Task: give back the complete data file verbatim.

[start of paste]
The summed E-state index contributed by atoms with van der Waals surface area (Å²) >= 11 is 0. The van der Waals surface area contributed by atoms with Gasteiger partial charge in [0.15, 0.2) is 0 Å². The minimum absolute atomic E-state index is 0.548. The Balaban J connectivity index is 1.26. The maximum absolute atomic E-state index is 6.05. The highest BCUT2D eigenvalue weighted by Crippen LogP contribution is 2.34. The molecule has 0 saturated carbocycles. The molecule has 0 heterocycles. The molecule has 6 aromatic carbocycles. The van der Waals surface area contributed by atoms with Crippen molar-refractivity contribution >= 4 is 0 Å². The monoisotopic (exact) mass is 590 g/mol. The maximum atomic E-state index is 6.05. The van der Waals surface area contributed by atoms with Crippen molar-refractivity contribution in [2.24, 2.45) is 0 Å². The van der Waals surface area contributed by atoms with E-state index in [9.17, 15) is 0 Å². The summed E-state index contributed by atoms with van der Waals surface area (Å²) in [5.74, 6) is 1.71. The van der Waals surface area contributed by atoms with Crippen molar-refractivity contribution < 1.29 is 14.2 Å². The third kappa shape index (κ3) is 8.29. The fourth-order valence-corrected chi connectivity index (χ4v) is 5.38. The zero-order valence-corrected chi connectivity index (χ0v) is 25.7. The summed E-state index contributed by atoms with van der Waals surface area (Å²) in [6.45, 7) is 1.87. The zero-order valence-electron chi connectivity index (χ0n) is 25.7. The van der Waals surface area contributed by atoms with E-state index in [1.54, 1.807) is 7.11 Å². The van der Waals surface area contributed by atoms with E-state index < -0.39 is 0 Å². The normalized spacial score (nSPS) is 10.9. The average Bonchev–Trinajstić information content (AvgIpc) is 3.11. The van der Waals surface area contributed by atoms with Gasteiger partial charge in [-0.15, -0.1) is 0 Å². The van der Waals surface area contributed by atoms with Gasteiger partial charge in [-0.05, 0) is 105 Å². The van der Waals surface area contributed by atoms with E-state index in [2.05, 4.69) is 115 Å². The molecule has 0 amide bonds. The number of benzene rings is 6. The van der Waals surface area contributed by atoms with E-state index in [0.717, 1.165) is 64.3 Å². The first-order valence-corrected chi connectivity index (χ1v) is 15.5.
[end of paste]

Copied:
The summed E-state index contributed by atoms with van der Waals surface area (Å²) >= 11 is 0. The van der Waals surface area contributed by atoms with Gasteiger partial charge in [0.15, 0.2) is 0 Å². The minimum absolute atomic E-state index is 0.548. The Balaban J connectivity index is 1.26. The maximum absolute atomic E-state index is 6.05. The highest BCUT2D eigenvalue weighted by Crippen LogP contribution is 2.34. The molecule has 0 saturated carbocycles. The molecule has 0 heterocycles. The molecule has 6 aromatic carbocycles. The van der Waals surface area contributed by atoms with Crippen molar-refractivity contribution >= 4 is 0 Å². The monoisotopic (exact) mass is 590 g/mol. The maximum atomic E-state index is 6.05. The van der Waals surface area contributed by atoms with Crippen molar-refractivity contribution in [2.24, 2.45) is 0 Å². The van der Waals surface area contributed by atoms with E-state index in [9.17, 15) is 0 Å². The summed E-state index contributed by atoms with van der Waals surface area (Å²) in [5.74, 6) is 1.71. The van der Waals surface area contributed by atoms with Crippen molar-refractivity contribution < 1.29 is 14.2 Å². The third kappa shape index (κ3) is 8.29. The fourth-order valence-corrected chi connectivity index (χ4v) is 5.38. The zero-order valence-corrected chi connectivity index (χ0v) is 25.7. The summed E-state index contributed by atoms with van der Waals surface area (Å²) in [6.45, 7) is 1.87. The zero-order valence-electron chi connectivity index (χ0n) is 25.7. The van der Waals surface area contributed by atoms with E-state index in [1.54, 1.807) is 7.11 Å². The van der Waals surface area contributed by atoms with E-state index < -0.39 is 0 Å². The normalized spacial score (nSPS) is 10.9. The average Bonchev–Trinajstić information content (AvgIpc) is 3.11. The van der Waals surface area contributed by atoms with Gasteiger partial charge in [-0.15, -0.1) is 0 Å². The van der Waals surface area contributed by atoms with Gasteiger partial charge in [-0.05, 0) is 105 Å². The van der Waals surface area contributed by atoms with E-state index in [2.05, 4.69) is 115 Å². The molecule has 0 amide bonds. The number of benzene rings is 6. The van der Waals surface area contributed by atoms with E-state index in [0.717, 1.165) is 64.3 Å². The first-order valence-corrected chi connectivity index (χ1v) is 15.5.